How to Treat Tendinitis

An example of how the tendon connects to the bone
An example of how the tendon connects to the bone (Image:

Tendinitis is a painful condition often associated with exercise or sports. However, it can affect people who aren’t exercising regularly. Tendons are fibrous tissues that attach the bones to the muscles that help control movement. Tendinitis is an irritation of this fibrous tissue that often results in restricted movement, pain upon touching the area, burning sensation at the site, or swelling or redness.Tendinitis is no picnic. It’s an injury that requires a lot of care and patience to allow time for healing. The common areas where tendinitis occurs are: Achilles tendons (back of ankle), knees, hips, shoulders, and elbows. More often than not, tendinitis is caused by a strain to the tendon although lack of flexibility and injury can cause or aggravate the condition.

Things You'll Need

  • Heating pad
  • Ice Pack (with a towel between the pack and your skin)
  • Ibuprofen
  • Epsom salts
  • Brace (if necessary)
  • Ace bandage (if necessary)

Consult with your doctor. Tendinitis is painful but so are many other injuries. You want to make sure you’re treating the correct injury rather than delaying the treatment of a more serious condition.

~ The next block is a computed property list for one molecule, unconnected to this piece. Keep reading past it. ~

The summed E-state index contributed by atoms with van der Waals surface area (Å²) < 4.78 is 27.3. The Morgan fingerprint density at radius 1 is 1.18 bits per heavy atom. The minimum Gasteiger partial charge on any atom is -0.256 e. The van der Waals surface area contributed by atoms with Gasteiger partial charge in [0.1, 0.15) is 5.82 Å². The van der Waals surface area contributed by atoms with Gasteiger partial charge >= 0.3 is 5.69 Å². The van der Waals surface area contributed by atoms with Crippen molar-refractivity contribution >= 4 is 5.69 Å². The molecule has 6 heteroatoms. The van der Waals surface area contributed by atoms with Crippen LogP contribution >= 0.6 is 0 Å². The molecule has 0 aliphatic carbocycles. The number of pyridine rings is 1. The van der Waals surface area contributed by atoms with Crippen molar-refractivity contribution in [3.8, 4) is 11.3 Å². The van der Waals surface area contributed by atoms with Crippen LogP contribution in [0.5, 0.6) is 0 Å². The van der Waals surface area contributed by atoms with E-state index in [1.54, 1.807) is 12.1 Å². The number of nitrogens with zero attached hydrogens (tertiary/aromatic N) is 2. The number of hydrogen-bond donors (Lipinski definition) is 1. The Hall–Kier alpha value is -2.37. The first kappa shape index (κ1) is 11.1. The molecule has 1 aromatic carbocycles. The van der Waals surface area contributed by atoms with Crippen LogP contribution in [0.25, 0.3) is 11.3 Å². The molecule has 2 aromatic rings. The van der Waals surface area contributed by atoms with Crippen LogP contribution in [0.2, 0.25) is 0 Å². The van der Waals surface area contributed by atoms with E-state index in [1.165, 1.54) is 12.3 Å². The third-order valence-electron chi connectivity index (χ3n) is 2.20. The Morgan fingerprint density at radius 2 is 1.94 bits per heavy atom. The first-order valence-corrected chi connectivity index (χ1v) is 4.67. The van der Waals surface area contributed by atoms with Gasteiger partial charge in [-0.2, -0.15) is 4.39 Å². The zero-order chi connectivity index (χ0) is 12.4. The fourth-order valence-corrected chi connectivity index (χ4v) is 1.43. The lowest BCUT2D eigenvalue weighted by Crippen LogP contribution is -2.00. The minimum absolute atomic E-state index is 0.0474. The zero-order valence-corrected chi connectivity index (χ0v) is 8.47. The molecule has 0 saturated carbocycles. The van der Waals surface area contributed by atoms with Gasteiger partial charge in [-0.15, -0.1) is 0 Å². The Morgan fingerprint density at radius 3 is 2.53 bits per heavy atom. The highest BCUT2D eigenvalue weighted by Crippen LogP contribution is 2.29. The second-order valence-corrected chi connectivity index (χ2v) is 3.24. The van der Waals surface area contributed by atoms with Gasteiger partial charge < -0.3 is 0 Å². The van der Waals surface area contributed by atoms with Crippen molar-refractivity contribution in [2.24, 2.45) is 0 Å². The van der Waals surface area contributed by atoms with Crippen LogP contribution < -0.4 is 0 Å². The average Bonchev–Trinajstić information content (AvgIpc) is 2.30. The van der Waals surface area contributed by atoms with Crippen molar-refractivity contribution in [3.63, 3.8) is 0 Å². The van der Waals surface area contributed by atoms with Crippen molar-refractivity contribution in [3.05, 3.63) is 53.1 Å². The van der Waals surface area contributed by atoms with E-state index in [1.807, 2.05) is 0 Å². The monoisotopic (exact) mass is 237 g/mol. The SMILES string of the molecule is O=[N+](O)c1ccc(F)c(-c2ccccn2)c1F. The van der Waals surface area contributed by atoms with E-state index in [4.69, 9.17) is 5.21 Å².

Stop all activity. You will very likely aggravate your tendinitis if you resume exercising. There’s no need to make a bad situation worse. Give yourself and your injured tendon a break until you’re pain free again. Many sports injury specialists recommend taking three weeks off to heal the injured tendon.

Apply an ice pack to your tendinitis for five minutes at a time, every 15 to 20 minutes for the first hour. Then you can back off to 5 to 10 minutes every three to four hours. The first 24 hours are crucial to healing your sore tendons. Ice will soothe the immediate pain. However, you shouldn’t ice the tendinitis past the first 24 to 72 hours.

Take a few Ibuprofen to help reduce swelling and ease discomfort. Many tendinitis sufferers complain that the pain is much worse at night or upon waking in the morning. You might want to tailor your pain reliever doses to help you sleep. Remember to take the correct dose of Ibuprofen.

Elevate the injury above your heart to ease some of the soreness. You don’t have to raise your sore appendage very high. You should feel some relief immediately. Some people prefer to wrap their injury in an ace bandage to help reduce the swelling. This isn’t necessary but it might help ease some of the pain. Make sure not to wrap the injury too tightly.

Soak in a warm bath. Heat has a wonderful healing property. Pour the Epsom salts into the tub as it’s filling and soak for 30 minutes. Epsom salt contains magnesium sulfate that helps replace lost magnesium in the body.

Apply a heating pad to your sore tendon. Try 30 minutes of heat every four to six hours after the initial 24 to 72 hours of icing.

Massage helps stimulate the blood flow in and around the affected muscle. Use your own hands and gently rub the affected area after soaking in the tub or applying the heating pad.

Resume light exercise slowly. Don’ push yourself immediately right back into full exercise mode as soon as your injured tendon heals. Go slowly. Begin with stretching for a few days, then add a light workout. Gradually increase your intensity level until you feel comfortable returning to your regular activity.

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